Meet the cats of the National Trust
Many of the National Trust’s former residents were cat lovers and today a number of our places are still home to feline friends. In her new book, Cats of the National Trust, author Amy Feldman has uncovered the heart-warming stories of these cats and their owners. From Scrap, a midnight black cat with a fondness for cake, to Rubeus, a boisterous Bengal who prowls the gardens at Cotehele, discover the stories of some of the cats featured in the book.
The hungry gardener: Scrap
The gardeners who grow the produce in Attingham Park’s 18th-century Walled Garden have an unusual member of their team: midnight-black Scrap. Born to a feral cat in Attingham’s orchard, Scrap has lived in the Walled Garden for most of her life and takes her role of protecting the produce from mice and rabbits very seriously.
She also finds time to entertain visitors, arranging herself on the bench in front of the garden bothy to catch their attention during summer, while in winter she heads inside to warm herself in front of the crackling log burner, or relaxes in pools of sunlight in the glasshouses.
It’s a good thing Scrap is good at her job because she’s not perfectly behaved. A typical National Trust employee, she has a penchant for cakes and biscuits, and will try to steal them from volunteers at break time.
The boisterous Bengal: Rubeus
Rubeus is the resident cat at Cotehele, a Tudor house and garden in Cornwall. In case you were wondering, Rubeus is indeed named after the gamekeeper in the Harry Potter stories, Rubeus Hagrid.
But while Hagrid was an animal-lover, ruthless Rubeus prefers to hunt them. The brown-spotted Bengal also likes to hunt human food and one of his favourite pastimes is stealing from visitors in the Barn Restaurant.
When he’s not seeking out something to eat, Rubeus might be found following visitors around the garden, snoozing on a blanket in reception or photobombing.
The celebrities: Craig and Committee
Gunby Hall's two feline residents are the rock stars of the heritage cat world. They’ve appeared on television, in national magazines and newspapers and have even been mentioned on BBC Radio 4.
Long-haired Craig and tortoiseshell Committee have been National Trust cats since 2006. When their former owners moved out of their house on the estate, the furry duo didn’t want to leave, and decided instead to make themselves at home in Gunby’s main house. They soon became valued members of staff with Craig patrolling the grounds and Committee helping on garden tours.
In recent years the pair, who are looked after by Clive Ironmonger and the gardening team, have taken a step back from estate duties. Instead they have embraced social media, happily posing for photographs around their beloved estate.
The high and mighty: Samson
Don’t be surprised if you suddenly see a gargoyle move on the exterior of Knightshayes - it’s probably just Samson. The Maine Coon can often be found lounging on the Victorian Gothic house’s grotesques, or wandering the roof.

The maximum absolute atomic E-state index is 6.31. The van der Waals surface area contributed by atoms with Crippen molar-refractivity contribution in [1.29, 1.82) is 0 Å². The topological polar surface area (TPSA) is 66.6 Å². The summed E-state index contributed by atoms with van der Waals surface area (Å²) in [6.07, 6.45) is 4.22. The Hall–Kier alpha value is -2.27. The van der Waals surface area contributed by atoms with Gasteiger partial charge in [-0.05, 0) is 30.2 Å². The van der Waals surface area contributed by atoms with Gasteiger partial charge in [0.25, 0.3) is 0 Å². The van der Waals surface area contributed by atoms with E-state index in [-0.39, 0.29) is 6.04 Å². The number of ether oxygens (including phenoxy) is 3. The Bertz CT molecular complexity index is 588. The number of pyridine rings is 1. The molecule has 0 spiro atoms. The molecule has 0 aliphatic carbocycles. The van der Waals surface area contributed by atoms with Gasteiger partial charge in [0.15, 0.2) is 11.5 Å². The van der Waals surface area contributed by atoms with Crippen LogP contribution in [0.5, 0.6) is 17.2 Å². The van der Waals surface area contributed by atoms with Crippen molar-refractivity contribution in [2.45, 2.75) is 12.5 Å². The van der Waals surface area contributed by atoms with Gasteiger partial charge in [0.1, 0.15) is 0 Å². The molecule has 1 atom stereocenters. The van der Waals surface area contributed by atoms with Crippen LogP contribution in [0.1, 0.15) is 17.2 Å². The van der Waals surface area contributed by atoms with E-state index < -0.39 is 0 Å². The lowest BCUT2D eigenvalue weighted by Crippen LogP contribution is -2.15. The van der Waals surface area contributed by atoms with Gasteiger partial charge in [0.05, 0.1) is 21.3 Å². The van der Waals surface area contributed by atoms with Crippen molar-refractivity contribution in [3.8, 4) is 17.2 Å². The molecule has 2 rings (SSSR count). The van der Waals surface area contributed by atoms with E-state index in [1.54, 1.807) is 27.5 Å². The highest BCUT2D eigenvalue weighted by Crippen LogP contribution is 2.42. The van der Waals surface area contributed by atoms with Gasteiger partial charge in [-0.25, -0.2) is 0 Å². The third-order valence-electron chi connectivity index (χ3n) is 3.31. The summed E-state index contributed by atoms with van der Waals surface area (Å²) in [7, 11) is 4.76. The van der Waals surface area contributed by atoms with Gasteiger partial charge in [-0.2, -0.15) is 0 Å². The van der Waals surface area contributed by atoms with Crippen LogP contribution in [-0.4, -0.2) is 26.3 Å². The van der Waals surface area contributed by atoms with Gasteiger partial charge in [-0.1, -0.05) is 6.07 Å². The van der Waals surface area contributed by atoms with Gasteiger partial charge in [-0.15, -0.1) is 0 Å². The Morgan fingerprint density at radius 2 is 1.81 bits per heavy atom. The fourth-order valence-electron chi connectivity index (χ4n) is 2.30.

According to his owner, Visitor Experience Manager Alice Morgan-Brown, although Samson is twice the size of the average cat, he ‘has about half the confidence and a quarter of the common sense’.
This, combined with his love of heights, can have interesting results and he has found himself stuck on the roof a number of times.
The happy huntress: Ariel
The first thing you should know about Ariel is that she isn’t named after a Disney princess, so don’t expect her to act like one. Ariel is Hebrew for ‘Lion of God’ – much more fitting for this feisty feline. This spirited tabby moved to Coughton in September 2011 as a seven-week-old kitten, and she has grown up exploring its grounds.
Although her favourite spot is the Cain Brook, where long grasses provide the perfect mouse-hunting ground, Ariel is known to explore far and wide. She wanders the fern-lined paths in the bog garden, stalks her human family as they walk around the property, and enjoys charging over the lawns and up trees.
She’s also a skilled hunter, which is appreciated by Coughton’s gardeners. But energetic Ariel isn’t always on the go. In winter she’s just as happy lounging in front of the blazing open fire.
The aristo-cats: The Peckovers’ cats and Algernon
In a sheltered spot of Peckover House and Garden in Cambridgeshire is a small graveyard. Here lie Bijou, Zeta, Angel, Pharos, Ginger and Marmie, the beloved cats of the Peckover family.
Today Peckover is home to Algernon, or Algie. This thick-coated feline is named after Algernon Peckover, one of two brothers who helped develop much of the surrounding area.
Algie is a cuddle-seeker and will climb the gardeners’ legs or sit on their laps while they’re working in search of attention. But he also has a surprising nemesis; blackbirds. The birds are completely unafraid of him, and he sometimes has to have a minder to stop them tucking into his dinner.
Cats in our art and collections
From portraits to objets d'art, discover our new book's captivating cats like Psyche the Persian painted by Sartorius in 1787.
Bastet, seen here, was the Ancient Egyptian goddess of domesticity, fertility and cats. This ancient object dates from the 1st millenium BC.
Animals performing human tasks was a popular theme in 17th-century art. Here, cats, birds and monkeys are shown reading and making music.
Feline representations are rare in Roman art, making this object of a cat clawing a snake unique in surviving classical sculpture.
Charles Paget Wade founded Snowshill Manor, amassing a collection of over 20,000 objects, including his wistful-looking wooden 'pet' cat.